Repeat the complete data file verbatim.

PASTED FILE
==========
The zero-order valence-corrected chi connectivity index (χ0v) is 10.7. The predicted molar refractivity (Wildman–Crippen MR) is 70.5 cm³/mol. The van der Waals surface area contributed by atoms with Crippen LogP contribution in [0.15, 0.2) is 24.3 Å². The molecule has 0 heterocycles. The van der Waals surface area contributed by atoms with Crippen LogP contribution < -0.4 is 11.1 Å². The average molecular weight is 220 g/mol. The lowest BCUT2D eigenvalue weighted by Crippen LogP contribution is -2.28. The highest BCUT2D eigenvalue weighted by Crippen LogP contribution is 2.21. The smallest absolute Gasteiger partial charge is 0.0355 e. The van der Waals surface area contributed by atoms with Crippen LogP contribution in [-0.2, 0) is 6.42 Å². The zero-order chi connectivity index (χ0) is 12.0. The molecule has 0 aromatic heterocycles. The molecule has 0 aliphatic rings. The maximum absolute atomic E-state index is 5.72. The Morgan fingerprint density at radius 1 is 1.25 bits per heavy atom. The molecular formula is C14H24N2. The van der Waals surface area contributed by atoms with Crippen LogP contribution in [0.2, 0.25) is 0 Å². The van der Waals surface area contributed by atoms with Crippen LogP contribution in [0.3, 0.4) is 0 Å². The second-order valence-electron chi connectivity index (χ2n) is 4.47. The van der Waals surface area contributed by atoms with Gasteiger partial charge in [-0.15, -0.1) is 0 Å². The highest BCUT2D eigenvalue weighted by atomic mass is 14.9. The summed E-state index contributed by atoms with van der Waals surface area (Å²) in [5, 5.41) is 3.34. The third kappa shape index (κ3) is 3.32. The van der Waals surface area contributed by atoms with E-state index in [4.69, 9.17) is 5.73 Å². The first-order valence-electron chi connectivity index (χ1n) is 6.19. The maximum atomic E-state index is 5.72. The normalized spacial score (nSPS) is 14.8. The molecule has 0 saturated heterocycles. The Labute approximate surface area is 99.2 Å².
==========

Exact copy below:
The zero-order valence-corrected chi connectivity index (χ0v) is 10.7. The predicted molar refractivity (Wildman–Crippen MR) is 70.5 cm³/mol. The van der Waals surface area contributed by atoms with Crippen LogP contribution in [0.15, 0.2) is 24.3 Å². The molecule has 0 heterocycles. The van der Waals surface area contributed by atoms with Crippen LogP contribution < -0.4 is 11.1 Å². The average molecular weight is 220 g/mol. The lowest BCUT2D eigenvalue weighted by Crippen LogP contribution is -2.28. The highest BCUT2D eigenvalue weighted by Crippen LogP contribution is 2.21. The smallest absolute Gasteiger partial charge is 0.0355 e. The van der Waals surface area contributed by atoms with Crippen LogP contribution in [-0.2, 0) is 6.42 Å². The zero-order chi connectivity index (χ0) is 12.0. The molecule has 0 aromatic heterocycles. The molecule has 0 aliphatic rings. The maximum absolute atomic E-state index is 5.72. The Morgan fingerprint density at radius 1 is 1.25 bits per heavy atom. The molecular formula is C14H24N2. The van der Waals surface area contributed by atoms with Crippen LogP contribution in [0.2, 0.25) is 0 Å². The van der Waals surface area contributed by atoms with Crippen LogP contribution in [0.3, 0.4) is 0 Å². The second-order valence-electron chi connectivity index (χ2n) is 4.47. The van der Waals surface area contributed by atoms with Gasteiger partial charge in [-0.15, -0.1) is 0 Å². The highest BCUT2D eigenvalue weighted by atomic mass is 14.9. The summed E-state index contributed by atoms with van der Waals surface area (Å²) in [5, 5.41) is 3.34. The third kappa shape index (κ3) is 3.32. The van der Waals surface area contributed by atoms with E-state index in [4.69, 9.17) is 5.73 Å². The first-order valence-electron chi connectivity index (χ1n) is 6.19. The maximum atomic E-state index is 5.72. The normalized spacial score (nSPS) is 14.8. The molecule has 0 saturated heterocycles. The Labute approximate surface area is 99.2 Å².